Facebook Wants to Read Your Mind With its AR Glasses
Facebook wants to implement brain-reading tech in its AR glasses but this is a decade away at least
Facebook AR Glasses
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It looks like Mark Zuckerberg doesn’t want to be outdone by Elon Musk’s Neuralink tech and if the title of this article sounds like something out of a science fiction novel, then your not alone. Sci-Fi films and TV series have warned us about this type of tech for a very long time now but that isn’t stopping brain-computer interface research and it could be coming to the Facebook AR glasses.

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Facebook recently provided an update on its brain-computer interface research and it sounds like things are moving forward quite well. A team of researchers at the University of California have managed to decode “a small set of full, spoken words and phrases from brain activity in real-time” and Facebook plans on integrating that technology with its Augemented Reality (AR) glasses. This isn’t coming any time soon, however, as it is roughly a decade away according to the announcement.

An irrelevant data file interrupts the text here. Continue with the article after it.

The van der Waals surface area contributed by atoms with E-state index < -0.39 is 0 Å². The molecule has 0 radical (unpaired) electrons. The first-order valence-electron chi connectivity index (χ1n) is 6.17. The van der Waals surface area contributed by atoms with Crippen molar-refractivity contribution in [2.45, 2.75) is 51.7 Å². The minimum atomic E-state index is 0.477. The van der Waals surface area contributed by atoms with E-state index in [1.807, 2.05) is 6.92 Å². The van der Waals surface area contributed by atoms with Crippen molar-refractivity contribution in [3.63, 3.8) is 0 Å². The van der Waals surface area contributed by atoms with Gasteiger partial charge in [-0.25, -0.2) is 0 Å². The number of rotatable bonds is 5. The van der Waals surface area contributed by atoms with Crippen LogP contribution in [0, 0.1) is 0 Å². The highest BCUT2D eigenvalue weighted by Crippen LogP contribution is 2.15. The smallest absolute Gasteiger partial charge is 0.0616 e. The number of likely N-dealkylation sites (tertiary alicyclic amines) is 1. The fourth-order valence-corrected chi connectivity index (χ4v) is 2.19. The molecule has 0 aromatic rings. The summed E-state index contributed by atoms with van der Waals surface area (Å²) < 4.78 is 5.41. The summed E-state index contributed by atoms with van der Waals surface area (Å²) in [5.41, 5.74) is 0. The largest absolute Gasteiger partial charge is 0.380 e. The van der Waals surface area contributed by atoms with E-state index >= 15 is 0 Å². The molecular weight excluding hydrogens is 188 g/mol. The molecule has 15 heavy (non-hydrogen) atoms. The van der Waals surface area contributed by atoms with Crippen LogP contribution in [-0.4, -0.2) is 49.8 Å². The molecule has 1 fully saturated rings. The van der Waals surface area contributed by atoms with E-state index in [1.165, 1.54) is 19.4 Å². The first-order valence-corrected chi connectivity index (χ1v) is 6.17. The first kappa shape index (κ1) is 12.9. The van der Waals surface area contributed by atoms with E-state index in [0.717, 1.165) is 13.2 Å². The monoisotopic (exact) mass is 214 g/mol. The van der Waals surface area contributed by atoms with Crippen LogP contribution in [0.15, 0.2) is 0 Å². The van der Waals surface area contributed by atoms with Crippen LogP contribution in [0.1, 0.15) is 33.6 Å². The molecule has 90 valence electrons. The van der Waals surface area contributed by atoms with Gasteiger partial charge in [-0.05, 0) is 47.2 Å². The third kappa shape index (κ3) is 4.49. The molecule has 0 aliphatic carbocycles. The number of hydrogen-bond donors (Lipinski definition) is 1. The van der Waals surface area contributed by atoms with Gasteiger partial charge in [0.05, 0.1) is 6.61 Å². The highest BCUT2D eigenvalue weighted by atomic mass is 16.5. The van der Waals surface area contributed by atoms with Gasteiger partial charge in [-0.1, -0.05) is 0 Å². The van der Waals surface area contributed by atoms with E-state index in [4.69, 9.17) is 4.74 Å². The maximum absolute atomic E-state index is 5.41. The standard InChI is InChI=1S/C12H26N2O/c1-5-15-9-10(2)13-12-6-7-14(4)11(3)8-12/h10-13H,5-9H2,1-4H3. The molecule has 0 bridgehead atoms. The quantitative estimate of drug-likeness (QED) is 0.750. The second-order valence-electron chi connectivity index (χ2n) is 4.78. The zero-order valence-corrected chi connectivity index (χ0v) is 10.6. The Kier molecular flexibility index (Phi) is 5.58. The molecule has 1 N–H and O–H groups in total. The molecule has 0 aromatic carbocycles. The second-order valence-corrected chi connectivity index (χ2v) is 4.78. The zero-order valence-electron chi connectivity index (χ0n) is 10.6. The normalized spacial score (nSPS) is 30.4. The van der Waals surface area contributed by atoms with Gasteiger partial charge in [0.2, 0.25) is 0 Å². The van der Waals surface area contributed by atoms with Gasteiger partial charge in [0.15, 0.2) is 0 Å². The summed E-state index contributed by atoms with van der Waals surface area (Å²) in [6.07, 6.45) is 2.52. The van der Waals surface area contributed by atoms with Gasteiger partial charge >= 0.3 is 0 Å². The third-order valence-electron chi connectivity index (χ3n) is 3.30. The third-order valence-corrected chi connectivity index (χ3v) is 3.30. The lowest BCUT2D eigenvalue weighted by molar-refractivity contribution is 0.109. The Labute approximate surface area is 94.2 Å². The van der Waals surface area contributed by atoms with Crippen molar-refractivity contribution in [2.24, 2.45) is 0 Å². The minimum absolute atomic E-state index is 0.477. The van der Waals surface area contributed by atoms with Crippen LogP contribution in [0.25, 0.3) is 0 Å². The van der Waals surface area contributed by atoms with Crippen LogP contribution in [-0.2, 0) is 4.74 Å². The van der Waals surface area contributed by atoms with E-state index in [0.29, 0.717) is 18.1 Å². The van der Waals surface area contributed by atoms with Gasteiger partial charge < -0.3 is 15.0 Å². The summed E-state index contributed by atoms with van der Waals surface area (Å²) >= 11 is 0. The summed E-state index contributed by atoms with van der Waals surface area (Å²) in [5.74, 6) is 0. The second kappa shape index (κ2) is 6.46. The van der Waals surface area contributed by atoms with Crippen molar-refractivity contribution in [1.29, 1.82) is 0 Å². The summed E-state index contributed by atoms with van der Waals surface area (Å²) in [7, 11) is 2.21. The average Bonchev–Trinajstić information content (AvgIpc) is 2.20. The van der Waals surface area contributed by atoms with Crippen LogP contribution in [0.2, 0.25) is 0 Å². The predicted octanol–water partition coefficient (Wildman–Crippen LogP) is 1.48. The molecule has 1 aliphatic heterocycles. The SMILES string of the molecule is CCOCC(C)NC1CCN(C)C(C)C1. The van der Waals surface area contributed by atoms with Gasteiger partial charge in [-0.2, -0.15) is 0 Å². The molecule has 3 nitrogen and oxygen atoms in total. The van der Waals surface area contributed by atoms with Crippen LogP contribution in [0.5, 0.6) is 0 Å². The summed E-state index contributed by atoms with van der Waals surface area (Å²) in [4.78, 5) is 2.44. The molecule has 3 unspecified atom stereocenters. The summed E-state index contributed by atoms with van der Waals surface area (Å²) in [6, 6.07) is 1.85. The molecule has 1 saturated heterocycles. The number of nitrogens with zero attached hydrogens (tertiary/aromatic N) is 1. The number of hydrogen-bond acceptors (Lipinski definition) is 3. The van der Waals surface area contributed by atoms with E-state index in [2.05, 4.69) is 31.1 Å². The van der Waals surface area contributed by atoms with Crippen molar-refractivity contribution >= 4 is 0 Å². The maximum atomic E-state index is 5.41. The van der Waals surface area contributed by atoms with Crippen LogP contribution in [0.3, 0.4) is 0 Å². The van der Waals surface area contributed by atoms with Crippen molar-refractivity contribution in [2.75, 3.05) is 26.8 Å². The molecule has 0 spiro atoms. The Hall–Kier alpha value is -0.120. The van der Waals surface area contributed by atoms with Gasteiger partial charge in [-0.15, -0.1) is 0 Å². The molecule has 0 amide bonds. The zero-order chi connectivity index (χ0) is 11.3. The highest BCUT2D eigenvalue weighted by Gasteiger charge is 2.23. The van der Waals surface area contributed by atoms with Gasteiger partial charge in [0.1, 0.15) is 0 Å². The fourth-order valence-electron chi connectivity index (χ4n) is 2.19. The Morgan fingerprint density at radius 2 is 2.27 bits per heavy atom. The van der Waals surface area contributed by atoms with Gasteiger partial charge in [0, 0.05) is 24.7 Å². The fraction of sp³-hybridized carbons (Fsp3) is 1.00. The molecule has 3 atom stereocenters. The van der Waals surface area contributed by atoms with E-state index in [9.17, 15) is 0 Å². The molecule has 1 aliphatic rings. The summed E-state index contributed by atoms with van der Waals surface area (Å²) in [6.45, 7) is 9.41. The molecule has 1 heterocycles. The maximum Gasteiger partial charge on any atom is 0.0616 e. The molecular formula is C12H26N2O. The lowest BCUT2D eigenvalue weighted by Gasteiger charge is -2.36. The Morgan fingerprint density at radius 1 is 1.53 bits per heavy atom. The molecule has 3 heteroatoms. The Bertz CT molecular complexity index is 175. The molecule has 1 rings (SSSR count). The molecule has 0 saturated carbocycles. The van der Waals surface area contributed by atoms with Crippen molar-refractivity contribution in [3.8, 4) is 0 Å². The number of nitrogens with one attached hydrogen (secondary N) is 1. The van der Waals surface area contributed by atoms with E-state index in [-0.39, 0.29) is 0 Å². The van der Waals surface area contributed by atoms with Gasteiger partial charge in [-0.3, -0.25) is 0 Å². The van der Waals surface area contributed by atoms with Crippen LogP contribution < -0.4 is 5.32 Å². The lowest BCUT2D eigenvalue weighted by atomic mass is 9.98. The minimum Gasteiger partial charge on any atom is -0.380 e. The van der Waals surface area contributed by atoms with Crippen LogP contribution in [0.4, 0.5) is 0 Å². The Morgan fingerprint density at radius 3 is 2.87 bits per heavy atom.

The update on the brain-computer interface explains the progress the team has made.

While previous decoding work has been done offline, the key contribution in this paper is that the UCSF team was able to decode a small set of full, spoken words and phrases from brain activity in real time — a first in the field of BCI research. The researchers emphasize that their algorithm is so far only capable of recognizing a small set of words and phrases, but ongoing work aims to translate much larger vocabularies with dramatically lower error rates.


The past decade has seen tremendous strides in neuroscience — we know a lot more about how the brain understands and produces speech. At the same time, new AI research has improved our ability to translate speech to text. Taken together, these technologies could one day help people communicate by imagining what they want to say — a possibility that could dramatically improve the lives of people living with paralysis.

Although the opening of this article mentioned how Sci-Fi shows have warned us about things like this, it is actually for a good cause. This will allow parapelegic or paralyzed people to communicate freely with others and that’s fantastic. If you think brain-reading tech is far-fetched, then think again. An example, Matthew Nagle, who thanks to a brain-computer interface, was able to control a computer cursor with his mind and even able to play Pong back in 2006.

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What do you think about Facebook’s plan for its upcoming AR glasses and brain-reading tech? Let us know in the comment section below.






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